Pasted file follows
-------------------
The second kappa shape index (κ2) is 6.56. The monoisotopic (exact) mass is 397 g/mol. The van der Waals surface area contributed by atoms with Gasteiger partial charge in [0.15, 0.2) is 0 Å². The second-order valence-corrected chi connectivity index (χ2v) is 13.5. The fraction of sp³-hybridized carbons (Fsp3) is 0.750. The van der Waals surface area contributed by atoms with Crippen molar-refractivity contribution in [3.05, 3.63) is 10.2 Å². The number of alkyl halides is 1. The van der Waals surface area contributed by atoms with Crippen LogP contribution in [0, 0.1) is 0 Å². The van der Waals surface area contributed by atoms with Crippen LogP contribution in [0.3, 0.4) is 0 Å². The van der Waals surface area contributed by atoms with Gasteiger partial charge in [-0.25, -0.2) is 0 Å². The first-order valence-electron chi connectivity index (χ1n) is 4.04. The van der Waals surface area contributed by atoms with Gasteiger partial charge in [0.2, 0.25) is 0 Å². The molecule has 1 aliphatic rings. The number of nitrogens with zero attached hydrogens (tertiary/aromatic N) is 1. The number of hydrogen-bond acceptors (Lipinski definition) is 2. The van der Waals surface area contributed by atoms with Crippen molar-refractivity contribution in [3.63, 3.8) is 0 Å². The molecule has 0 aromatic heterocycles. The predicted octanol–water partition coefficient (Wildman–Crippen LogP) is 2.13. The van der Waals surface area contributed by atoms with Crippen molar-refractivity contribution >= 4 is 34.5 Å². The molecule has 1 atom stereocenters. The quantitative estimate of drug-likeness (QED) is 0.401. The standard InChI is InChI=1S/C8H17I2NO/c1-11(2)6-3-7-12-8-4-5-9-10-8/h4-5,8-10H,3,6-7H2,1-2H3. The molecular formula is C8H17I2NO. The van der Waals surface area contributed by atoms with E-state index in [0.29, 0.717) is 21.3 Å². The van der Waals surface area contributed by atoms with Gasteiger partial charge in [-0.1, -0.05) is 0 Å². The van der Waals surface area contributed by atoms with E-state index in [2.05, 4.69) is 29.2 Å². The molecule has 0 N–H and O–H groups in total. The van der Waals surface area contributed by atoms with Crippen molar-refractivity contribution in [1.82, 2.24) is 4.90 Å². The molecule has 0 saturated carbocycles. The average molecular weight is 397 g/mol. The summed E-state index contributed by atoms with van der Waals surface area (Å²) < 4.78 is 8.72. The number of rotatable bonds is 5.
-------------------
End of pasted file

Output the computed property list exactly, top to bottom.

The second kappa shape index (κ2) is 6.56. The monoisotopic (exact) mass is 397 g/mol. The van der Waals surface area contributed by atoms with Gasteiger partial charge in [0.15, 0.2) is 0 Å². The second-order valence-corrected chi connectivity index (χ2v) is 13.5. The fraction of sp³-hybridized carbons (Fsp3) is 0.750. The van der Waals surface area contributed by atoms with Crippen molar-refractivity contribution in [3.05, 3.63) is 10.2 Å². The number of alkyl halides is 1. The van der Waals surface area contributed by atoms with Crippen LogP contribution in [0, 0.1) is 0 Å². The van der Waals surface area contributed by atoms with Crippen LogP contribution in [0.3, 0.4) is 0 Å². The van der Waals surface area contributed by atoms with Gasteiger partial charge in [-0.25, -0.2) is 0 Å². The first-order valence-electron chi connectivity index (χ1n) is 4.04. The van der Waals surface area contributed by atoms with Gasteiger partial charge in [0.2, 0.25) is 0 Å². The molecule has 1 aliphatic rings. The number of nitrogens with zero attached hydrogens (tertiary/aromatic N) is 1. The number of hydrogen-bond acceptors (Lipinski definition) is 2. The van der Waals surface area contributed by atoms with Crippen molar-refractivity contribution in [3.63, 3.8) is 0 Å². The molecule has 0 aromatic heterocycles. The predicted octanol–water partition coefficient (Wildman–Crippen LogP) is 2.13. The van der Waals surface area contributed by atoms with Crippen molar-refractivity contribution >= 4 is 34.5 Å². The molecule has 1 atom stereocenters. The quantitative estimate of drug-likeness (QED) is 0.401. The standard InChI is InChI=1S/C8H17I2NO/c1-11(2)6-3-7-12-8-4-5-9-10-8/h4-5,8-10H,3,6-7H2,1-2H3. The molecular formula is C8H17I2NO. The van der Waals surface area contributed by atoms with E-state index in [0.29, 0.717) is 21.3 Å². The van der Waals surface area contributed by atoms with Gasteiger partial charge in [-0.1, -0.05) is 0 Å². The van der Waals surface area contributed by atoms with E-state index in [2.05, 4.69) is 29.2 Å². The molecule has 0 N–H and O–H groups in total. The van der Waals surface area contributed by atoms with Crippen molar-refractivity contribution in [1.82, 2.24) is 4.90 Å². The molecule has 0 saturated carbocycles. The average molecular weight is 397 g/mol. The summed E-state index contributed by atoms with van der Waals surface area (Å²) < 4.78 is 8.72. The number of rotatable bonds is 5.